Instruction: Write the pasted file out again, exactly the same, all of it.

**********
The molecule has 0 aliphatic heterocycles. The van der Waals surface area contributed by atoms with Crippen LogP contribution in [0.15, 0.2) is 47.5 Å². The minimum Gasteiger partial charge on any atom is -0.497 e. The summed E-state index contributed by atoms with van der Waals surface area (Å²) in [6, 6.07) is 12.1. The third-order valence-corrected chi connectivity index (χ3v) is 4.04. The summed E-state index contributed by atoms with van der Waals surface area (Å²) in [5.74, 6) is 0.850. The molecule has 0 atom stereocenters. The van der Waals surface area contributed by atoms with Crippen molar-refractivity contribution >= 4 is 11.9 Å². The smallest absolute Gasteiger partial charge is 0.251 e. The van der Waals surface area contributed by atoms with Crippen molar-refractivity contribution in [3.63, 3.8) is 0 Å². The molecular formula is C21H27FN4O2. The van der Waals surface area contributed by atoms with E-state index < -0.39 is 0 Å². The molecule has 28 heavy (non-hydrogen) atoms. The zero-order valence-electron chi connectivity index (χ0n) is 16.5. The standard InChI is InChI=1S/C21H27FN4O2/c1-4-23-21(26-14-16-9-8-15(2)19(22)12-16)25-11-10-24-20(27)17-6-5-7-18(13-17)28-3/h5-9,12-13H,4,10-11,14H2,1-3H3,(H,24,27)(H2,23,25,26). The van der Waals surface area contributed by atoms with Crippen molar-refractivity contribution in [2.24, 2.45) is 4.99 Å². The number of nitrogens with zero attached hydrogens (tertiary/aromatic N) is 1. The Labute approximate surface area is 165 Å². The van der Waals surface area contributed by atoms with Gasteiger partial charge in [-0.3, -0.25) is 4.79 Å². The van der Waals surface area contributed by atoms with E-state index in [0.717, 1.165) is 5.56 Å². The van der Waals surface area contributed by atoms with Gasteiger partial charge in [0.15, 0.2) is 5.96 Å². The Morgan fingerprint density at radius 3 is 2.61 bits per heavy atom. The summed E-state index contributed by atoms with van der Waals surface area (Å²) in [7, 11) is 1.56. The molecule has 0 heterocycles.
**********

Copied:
The molecule has 0 aliphatic heterocycles. The van der Waals surface area contributed by atoms with Crippen LogP contribution in [0.15, 0.2) is 47.5 Å². The minimum Gasteiger partial charge on any atom is -0.497 e. The summed E-state index contributed by atoms with van der Waals surface area (Å²) in [6, 6.07) is 12.1. The third-order valence-corrected chi connectivity index (χ3v) is 4.04. The summed E-state index contributed by atoms with van der Waals surface area (Å²) in [5.74, 6) is 0.850. The molecule has 0 atom stereocenters. The van der Waals surface area contributed by atoms with Crippen molar-refractivity contribution >= 4 is 11.9 Å². The smallest absolute Gasteiger partial charge is 0.251 e. The van der Waals surface area contributed by atoms with Crippen molar-refractivity contribution in [3.63, 3.8) is 0 Å². The molecular formula is C21H27FN4O2. The van der Waals surface area contributed by atoms with E-state index < -0.39 is 0 Å². The molecule has 28 heavy (non-hydrogen) atoms. The zero-order valence-electron chi connectivity index (χ0n) is 16.5. The standard InChI is InChI=1S/C21H27FN4O2/c1-4-23-21(26-14-16-9-8-15(2)19(22)12-16)25-11-10-24-20(27)17-6-5-7-18(13-17)28-3/h5-9,12-13H,4,10-11,14H2,1-3H3,(H,24,27)(H2,23,25,26). The van der Waals surface area contributed by atoms with Crippen molar-refractivity contribution in [2.24, 2.45) is 4.99 Å². The number of nitrogens with zero attached hydrogens (tertiary/aromatic N) is 1. The Labute approximate surface area is 165 Å². The van der Waals surface area contributed by atoms with Gasteiger partial charge in [-0.3, -0.25) is 4.79 Å². The van der Waals surface area contributed by atoms with E-state index in [0.717, 1.165) is 5.56 Å². The van der Waals surface area contributed by atoms with Gasteiger partial charge in [0.15, 0.2) is 5.96 Å². The Morgan fingerprint density at radius 3 is 2.61 bits per heavy atom. The summed E-state index contributed by atoms with van der Waals surface area (Å²) in [7, 11) is 1.56. The molecule has 0 heterocycles.